International writers request that Parliament reject a damaging copyright measure.

More than five million creators worldwide have pleaded with South Africa’s lawmakers not to approve the contentious Copyright Amendment Bill.

In a statement released on Saturday, Gadi Oron, director general of the International Confederation of Societies of Authors and Composers, or CISAC, expressed opposition to the measure and warned that it would negatively impact South Africa’s artistic community.

The National Assembly is due to consider the law on Thursday along with a report on it that was put together by the Portfolio Committee on Trade, Industry, and Competition.

In September 2023, the measure was adopted by the National Council of Provinces.

However, the world’s largest network of writers’ societies, CISAC, is pleading with the National Assembly to reject the Copyright Amendment Bill.

“If adopted, the bill will harm South Africa’s creative community, devalue creators’ works and be out of step with international best practice,” said Oron.

Local artist associations, such as those affiliated with the Copyright Coalition South Africa, have also criticised the measure. The coalition has advocated for a revision of the bill, which was first submitted in 2017.

The “foundation of creators’ economic sustenance,” copyright, is weakened under the measure, according to CISAC. According to Oron, it would have a detrimental effect on both the future generation of creators and the livelihoods of people in the creative sectors.

Providing those with disabilities with access to copyrighted works—for instance, turning a book into a braille version that a blind person could read—is one of the bill’s main modifications.

Additionally, the “fair-use principle” is cited in the law to permit the unrestricted use of copyrighted works for educational or research purposes. As previously reported by News24, businesses such as Google endorse the fair usage concept.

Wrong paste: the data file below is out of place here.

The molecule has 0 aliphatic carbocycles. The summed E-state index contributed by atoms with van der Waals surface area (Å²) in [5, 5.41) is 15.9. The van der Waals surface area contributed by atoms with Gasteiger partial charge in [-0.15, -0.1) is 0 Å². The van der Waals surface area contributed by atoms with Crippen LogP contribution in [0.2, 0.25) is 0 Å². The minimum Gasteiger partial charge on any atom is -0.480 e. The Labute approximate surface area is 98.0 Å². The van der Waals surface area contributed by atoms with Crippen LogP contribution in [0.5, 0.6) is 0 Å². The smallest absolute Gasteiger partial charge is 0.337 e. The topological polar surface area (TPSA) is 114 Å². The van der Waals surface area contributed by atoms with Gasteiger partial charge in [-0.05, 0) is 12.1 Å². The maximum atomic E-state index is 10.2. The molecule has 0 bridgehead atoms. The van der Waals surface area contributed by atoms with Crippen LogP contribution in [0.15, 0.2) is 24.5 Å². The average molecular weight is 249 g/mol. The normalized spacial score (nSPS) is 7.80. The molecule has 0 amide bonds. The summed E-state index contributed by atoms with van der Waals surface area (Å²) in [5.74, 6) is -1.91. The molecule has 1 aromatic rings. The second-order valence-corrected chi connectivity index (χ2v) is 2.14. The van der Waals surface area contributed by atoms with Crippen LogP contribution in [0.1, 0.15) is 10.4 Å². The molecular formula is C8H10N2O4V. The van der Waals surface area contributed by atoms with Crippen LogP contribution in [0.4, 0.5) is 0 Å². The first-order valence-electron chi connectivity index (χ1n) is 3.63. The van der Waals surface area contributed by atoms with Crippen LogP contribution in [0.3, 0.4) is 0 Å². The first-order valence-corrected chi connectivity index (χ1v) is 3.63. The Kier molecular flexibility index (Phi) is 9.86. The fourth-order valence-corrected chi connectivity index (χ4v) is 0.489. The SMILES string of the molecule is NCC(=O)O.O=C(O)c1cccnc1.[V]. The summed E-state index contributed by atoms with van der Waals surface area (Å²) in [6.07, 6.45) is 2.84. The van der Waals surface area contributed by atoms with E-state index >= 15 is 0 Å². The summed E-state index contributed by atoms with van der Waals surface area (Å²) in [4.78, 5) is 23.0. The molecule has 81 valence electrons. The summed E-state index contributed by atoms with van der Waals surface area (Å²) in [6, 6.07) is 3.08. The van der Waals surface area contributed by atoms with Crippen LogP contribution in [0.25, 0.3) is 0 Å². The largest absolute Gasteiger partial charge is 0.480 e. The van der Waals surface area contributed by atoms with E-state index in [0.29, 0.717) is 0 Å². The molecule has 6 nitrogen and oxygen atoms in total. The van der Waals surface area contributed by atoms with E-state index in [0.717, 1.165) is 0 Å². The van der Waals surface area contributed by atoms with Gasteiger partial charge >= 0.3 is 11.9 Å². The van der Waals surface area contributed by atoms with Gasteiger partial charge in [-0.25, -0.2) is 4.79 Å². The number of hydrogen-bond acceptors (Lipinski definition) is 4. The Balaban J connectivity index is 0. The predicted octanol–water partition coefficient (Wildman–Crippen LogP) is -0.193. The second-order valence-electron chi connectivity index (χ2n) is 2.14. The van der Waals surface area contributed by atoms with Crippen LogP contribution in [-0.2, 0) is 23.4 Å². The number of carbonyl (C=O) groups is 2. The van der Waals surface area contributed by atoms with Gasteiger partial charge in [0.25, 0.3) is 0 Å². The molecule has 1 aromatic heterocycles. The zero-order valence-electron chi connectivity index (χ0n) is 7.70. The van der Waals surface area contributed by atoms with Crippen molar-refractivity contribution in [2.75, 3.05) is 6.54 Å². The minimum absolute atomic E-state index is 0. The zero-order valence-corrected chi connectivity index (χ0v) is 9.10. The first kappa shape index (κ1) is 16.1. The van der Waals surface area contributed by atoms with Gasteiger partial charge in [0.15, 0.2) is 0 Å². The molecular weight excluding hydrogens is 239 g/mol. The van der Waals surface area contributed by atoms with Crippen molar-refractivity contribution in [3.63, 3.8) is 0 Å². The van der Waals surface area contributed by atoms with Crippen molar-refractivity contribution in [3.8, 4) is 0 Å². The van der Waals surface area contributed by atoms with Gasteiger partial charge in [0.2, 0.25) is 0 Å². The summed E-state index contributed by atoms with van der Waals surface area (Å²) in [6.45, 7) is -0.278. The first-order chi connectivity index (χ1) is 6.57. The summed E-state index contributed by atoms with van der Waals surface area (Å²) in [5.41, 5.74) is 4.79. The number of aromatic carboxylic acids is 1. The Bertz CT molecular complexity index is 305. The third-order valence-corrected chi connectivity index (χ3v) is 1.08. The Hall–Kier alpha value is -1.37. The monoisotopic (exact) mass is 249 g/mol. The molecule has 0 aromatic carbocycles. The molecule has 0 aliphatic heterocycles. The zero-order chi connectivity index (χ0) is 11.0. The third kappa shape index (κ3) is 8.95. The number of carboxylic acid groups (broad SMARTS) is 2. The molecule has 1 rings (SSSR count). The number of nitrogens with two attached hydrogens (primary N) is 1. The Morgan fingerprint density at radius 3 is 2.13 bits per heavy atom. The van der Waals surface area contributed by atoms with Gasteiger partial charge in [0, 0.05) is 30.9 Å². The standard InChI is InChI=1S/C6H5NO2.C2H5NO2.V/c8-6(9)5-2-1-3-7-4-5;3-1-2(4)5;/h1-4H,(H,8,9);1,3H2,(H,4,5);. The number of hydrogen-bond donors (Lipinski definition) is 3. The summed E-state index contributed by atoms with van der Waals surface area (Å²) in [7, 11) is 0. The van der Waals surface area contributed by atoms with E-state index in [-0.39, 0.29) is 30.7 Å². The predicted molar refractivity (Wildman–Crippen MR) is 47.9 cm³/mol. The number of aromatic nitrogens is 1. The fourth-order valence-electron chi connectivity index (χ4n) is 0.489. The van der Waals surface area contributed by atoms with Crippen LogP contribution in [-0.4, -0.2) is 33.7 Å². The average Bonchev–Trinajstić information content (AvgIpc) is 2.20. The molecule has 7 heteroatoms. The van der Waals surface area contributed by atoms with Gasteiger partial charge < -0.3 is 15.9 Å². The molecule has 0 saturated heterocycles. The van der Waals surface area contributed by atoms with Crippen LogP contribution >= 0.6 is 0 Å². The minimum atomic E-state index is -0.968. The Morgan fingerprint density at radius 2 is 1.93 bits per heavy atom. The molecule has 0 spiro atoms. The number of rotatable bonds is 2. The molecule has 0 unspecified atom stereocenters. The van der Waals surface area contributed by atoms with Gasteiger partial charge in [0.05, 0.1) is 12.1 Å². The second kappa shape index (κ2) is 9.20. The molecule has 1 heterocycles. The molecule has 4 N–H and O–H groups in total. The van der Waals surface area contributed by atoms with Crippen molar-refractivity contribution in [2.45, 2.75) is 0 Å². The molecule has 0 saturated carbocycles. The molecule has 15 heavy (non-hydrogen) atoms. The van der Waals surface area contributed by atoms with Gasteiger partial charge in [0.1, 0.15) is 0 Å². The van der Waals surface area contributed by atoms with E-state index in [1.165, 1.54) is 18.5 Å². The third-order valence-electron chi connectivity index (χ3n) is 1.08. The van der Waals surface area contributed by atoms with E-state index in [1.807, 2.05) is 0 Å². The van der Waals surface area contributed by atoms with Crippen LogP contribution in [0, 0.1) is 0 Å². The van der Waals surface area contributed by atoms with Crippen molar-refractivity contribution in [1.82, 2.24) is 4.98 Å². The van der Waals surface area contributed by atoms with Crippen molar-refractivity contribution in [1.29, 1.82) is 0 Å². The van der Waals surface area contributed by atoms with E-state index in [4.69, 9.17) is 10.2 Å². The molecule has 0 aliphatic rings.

In addition to introducing the protection of digital rights, the measure permits the selling of royalty rights and calls for “equitable remuneration,” or the sharing of royalties in copyright works, including literary, musical, artistic, and audiovisual works. It also discusses restrictions and exclusions pertaining to the reproduction of works protected by copyright.

However, Oron points out that there is a “open-ended list” of copyright exclusions, highlighting various shortcomings in the measure.

“This excessive focus on exceptions, instead of the rights of creators, is not what the function of a new copyright law should be. It devalues works, opening up many new uses for which creators will no longer have the right to earn royalties,” said Oron.

Additionally, he said that the “fair use” idea would only lead to “expensive and wasteful” litigation and create a “lose-lose” scenario for both producers and consumers.

“The democratisation of information and education are important objectives, but they should not come at the expense of South Africa’s poets, composers, culture and creativity,” Oron said.

While the bill’s intentions are to protect creators, it fails to do so, CISAC argued.

“We ask that the National Assembly thinks again and does not adopt the current bill draft,” Oron emphasised.

In April 2023, lawyers at Webber Wentzel issued a similar warning, stating that although the bill aims to give authors more rights, it unintentionally restricts their rights.

Authors are prohibited by the bill from entering into contracts with companies on “commercially favourable” terms, according to Carla Collett and Joshua Leroni of Webber Wentzel.

“What the bills have not considered is that companies will merely move their business and investment to countries that provide the best competitive advantage for copyright protection,” they said. “… Creators from all industries in South Africa will struggle to find partners willing to commercialise their work.”

Adams & Adams lawyers warn that a proposed bill limiting contractual freedoms in South Africa could harm economic growth and investment. Authors’ associations, including PEN South Africa, ANFASA, and PEN Afrikaans, are calling for the National Assembly to reject the bill, citing potential negative impacts on creative content production.

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